Leslie Gilbert Illingworth

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Leslie Gilbert Illingworth
Born (1902-09-02)2 September 1902
Barry, Wales
Died 20 December 1979(1979-12-20) (aged 77)
Hastings, England
Nationality British
Known for

Leslie Gilbert Illingworth (2 September 1902 - 20 December 1979) was a Welsh political cartoonist best known for his work for the Daily Mail and for becoming the chief cartoonist at the British satirical periodical Punch.[1]

Early history[edit]

Illingworth was born in Barry, Vale of Glamorgan in Wales in 1902 to Frederick and Helen MacGregor Illingworth. His father, who was originally from Yorkshire, was a clerk at the engineers' department for Barry Railway & Docks Company while his mother was a teacher. As a child Illingworth attended the Church School of St Athan, before winning a scholarship to the local grammar school in Barry. From Barry County School he found work at the lithographic department at the Western Mail, mainly due to the fact that his father played golf with the chief executive of the paper, Sir Robert J. Webber.[2]

As a cartoonist[edit]

Whilst working at the Western Mail, Illingworth also attended the Cardiff School of Arts, to which he had won a scholarship. Having already seen some of his artwork published in the Football Express before attending College, he now found himself drawing cartoons for the Western Mail and took on the role of deputising for the paper's celebrated political cartoonist J. M. Staniforth. In 1920 Illingworth won a further scholarship, this time to the Royal College of Art in London. He moved to the capital, but after just a few months he received news that Staniforth had died and he was offered the post of political cartoonist on the Western Mail, and he returned to Wales as Staniforth's replacement. After just three weeks in Cardiff he returned to London to study at the Slade School of Art, but he continued to be employed by the Western Mail.[2]

Illingworth took commissioned work from Owen Aves, an editor, and when Avers became an agent he found enough work for Illingworth for him to go freelance. In 1927 Illingworth saw his first work published in the satirical magazine Punch. Illingworth then travelled to the United States and also undertook further art training in both Berlin and Paris, residing in the later for a while where he studied at the Academie Julian. On returning to Britain Illingworth was in demand as a freelance artist seeing his work appear in not only many magazines, but also in advertising for firms such as Winsor & Newton and Grey's Cigarettes.[2]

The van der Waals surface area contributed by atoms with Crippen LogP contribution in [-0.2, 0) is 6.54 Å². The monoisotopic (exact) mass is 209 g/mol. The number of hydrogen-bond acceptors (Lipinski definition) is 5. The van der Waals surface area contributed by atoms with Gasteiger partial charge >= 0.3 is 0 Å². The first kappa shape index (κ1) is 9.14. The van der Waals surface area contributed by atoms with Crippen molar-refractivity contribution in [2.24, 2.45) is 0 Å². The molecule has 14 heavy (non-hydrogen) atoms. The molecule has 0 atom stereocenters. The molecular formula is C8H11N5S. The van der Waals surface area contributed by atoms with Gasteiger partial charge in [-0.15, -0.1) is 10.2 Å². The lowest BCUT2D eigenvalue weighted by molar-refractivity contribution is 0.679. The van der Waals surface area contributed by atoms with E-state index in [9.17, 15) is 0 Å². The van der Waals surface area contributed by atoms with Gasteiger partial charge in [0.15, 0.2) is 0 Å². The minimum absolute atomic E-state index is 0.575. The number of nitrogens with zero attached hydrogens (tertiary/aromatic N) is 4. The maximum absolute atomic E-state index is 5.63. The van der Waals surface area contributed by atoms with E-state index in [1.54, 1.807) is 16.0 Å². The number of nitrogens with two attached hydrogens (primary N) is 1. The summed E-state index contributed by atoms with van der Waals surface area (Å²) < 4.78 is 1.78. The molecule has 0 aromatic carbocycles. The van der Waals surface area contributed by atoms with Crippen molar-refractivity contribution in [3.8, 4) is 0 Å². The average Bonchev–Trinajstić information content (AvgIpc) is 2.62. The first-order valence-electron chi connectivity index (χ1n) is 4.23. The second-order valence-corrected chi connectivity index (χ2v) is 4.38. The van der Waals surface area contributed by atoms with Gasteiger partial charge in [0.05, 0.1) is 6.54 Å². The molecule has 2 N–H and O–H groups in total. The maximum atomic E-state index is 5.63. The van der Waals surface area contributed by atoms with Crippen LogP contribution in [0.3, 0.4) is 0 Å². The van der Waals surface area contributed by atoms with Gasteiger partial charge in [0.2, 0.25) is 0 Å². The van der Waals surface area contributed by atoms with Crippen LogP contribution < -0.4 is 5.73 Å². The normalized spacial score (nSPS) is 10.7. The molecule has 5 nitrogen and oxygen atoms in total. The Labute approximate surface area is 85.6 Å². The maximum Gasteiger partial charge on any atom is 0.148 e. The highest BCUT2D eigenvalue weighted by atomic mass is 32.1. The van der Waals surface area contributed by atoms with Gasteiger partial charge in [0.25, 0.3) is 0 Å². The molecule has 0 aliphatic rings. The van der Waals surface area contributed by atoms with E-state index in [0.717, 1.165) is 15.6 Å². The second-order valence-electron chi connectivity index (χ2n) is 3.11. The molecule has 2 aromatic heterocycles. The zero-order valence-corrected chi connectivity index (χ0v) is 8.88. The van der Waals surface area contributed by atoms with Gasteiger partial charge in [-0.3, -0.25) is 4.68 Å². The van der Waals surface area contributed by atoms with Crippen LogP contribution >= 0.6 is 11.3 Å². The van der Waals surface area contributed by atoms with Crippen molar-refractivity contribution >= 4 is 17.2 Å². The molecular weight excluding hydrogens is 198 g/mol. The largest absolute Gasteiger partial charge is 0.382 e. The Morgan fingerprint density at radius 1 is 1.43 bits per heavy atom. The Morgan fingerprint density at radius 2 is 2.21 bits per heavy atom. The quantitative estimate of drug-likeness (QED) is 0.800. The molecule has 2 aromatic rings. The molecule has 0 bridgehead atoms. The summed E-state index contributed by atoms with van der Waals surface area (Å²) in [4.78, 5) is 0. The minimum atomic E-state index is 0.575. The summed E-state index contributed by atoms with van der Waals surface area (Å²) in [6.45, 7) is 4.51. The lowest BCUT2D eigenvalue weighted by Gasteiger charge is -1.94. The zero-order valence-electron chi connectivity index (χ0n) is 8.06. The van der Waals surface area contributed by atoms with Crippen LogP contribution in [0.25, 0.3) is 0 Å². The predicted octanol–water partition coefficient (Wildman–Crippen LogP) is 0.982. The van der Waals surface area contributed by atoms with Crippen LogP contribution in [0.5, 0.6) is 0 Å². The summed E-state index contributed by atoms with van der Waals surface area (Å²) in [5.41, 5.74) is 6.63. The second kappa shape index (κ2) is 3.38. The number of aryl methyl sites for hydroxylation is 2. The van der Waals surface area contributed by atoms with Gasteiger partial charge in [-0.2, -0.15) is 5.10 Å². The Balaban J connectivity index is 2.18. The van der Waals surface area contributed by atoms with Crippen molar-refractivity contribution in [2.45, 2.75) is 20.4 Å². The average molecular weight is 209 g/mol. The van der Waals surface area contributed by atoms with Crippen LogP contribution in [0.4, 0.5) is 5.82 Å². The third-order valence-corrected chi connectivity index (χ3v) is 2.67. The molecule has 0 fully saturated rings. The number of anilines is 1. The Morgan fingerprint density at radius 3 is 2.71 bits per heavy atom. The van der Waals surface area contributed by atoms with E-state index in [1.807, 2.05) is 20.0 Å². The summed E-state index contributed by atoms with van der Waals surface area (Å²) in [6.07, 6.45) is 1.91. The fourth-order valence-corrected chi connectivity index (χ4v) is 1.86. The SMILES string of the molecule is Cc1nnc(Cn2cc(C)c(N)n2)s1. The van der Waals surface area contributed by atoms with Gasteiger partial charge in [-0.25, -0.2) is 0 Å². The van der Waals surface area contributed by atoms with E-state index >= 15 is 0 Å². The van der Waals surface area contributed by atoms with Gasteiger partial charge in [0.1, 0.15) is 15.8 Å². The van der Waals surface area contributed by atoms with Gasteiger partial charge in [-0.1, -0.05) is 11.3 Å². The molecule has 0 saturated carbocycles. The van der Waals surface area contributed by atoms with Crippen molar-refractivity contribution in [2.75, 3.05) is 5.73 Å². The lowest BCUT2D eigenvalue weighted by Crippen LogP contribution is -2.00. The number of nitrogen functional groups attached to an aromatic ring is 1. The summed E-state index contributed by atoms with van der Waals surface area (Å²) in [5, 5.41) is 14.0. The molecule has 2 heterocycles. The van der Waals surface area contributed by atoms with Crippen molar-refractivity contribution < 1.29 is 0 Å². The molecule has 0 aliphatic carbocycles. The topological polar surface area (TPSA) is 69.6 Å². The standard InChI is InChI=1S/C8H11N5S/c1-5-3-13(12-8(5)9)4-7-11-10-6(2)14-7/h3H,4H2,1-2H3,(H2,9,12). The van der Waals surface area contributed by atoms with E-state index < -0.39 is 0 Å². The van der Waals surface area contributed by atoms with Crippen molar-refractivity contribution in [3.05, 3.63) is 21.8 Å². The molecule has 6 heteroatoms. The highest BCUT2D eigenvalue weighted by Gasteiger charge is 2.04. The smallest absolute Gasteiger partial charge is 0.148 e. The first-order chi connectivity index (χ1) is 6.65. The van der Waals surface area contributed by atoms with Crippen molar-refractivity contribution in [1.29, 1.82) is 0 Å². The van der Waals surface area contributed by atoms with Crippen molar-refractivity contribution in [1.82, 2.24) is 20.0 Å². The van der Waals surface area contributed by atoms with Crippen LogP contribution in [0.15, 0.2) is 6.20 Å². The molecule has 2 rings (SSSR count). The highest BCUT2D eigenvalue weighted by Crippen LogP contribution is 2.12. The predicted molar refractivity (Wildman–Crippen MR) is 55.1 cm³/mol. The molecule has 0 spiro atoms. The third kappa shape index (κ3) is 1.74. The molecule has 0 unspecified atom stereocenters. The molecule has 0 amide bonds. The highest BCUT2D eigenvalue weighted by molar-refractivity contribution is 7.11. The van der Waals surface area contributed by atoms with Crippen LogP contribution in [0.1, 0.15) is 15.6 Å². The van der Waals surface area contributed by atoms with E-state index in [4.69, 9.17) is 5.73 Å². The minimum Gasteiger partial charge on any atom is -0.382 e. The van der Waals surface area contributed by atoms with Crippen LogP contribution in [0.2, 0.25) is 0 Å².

In 1938 Percy Fearon retired as cartoonist of the Daily Mail, and Illingworth applied for the vacancy, though under a pseudonym as he correctly believed that members of the Mail staff were prejudiced against his work. Despite this his work was accepted and he joined the paper in November 1939. He was chief political cartoonist for the Mail throughout the Second World War, and although the War brought plenty of material to draw from, Illingworth's detailed style made producing daily work for the Mail and Punch a chore.[2] In 1945, following the death of John Bernard Partridge, Illingworth was offered the position of Second Cartoonist at Punch working alongside E. H. Shepard. In 1948 he became a member of the 'Punch Table', being invited into creative meetings where the senior staff would discuss the content of forthcoming issues. Despite becoming Cartoonist of Punch a year later, a title that alternated between himself and Norman Mansbridge, he was never very creative in coming forth with satirical ideas, and would build his work on the ideas of others. Illingworth continued to work for the Daily Mail until 1969, though he worked for a short time for The Sun covering Paul Rigby and in 1974 he worked for the News of the World producing a weekly cartoon.[2]

Awards and other work[edit]

In 1963 Illingworth was invited onto the popular BBC Radio 4 entertainment programme Desert Island Discs choosing a track by Wally Fawkes and his Troglodytes, a jazz band led by a friend and fellow Punch illustrator.[3] Illingworth was voted Political and Social Cartoonist of the year by The Cartoonists' Club of Great Britain in 1962 and in 1966 he was a founding member of the British Cartoonists' Association and became the organisation's first President.[2] In 2009 Illingworth was one of ten people to be commemorated in his birth town of Barry to be awarded a blue plaque.[4]

References[edit]

  1. ^ Davies, John; Jenkins, Nigel; Menna, Baines; Lynch, Peredur I., eds. (2008). The Welsh Academy Encyclopaedia of Wales. Cardiff: University of Wales Press. p. 390. ISBN 978-0-7083-1953-6. 
  2. ^ a b c d e f "Leslie Gilbert Illingworth". cartoons.ac.uk. Retrieved 5 September 2013. 
  3. ^ "Leslie Gilbert Illingworth". bbc.co.uk. Retrieved 6 September 2013. 
  4. ^ "Blue plaques for homes of Barry’s historic figures". walesonline.co.uk. 24 November 2009. Retrieved 6 September 2013.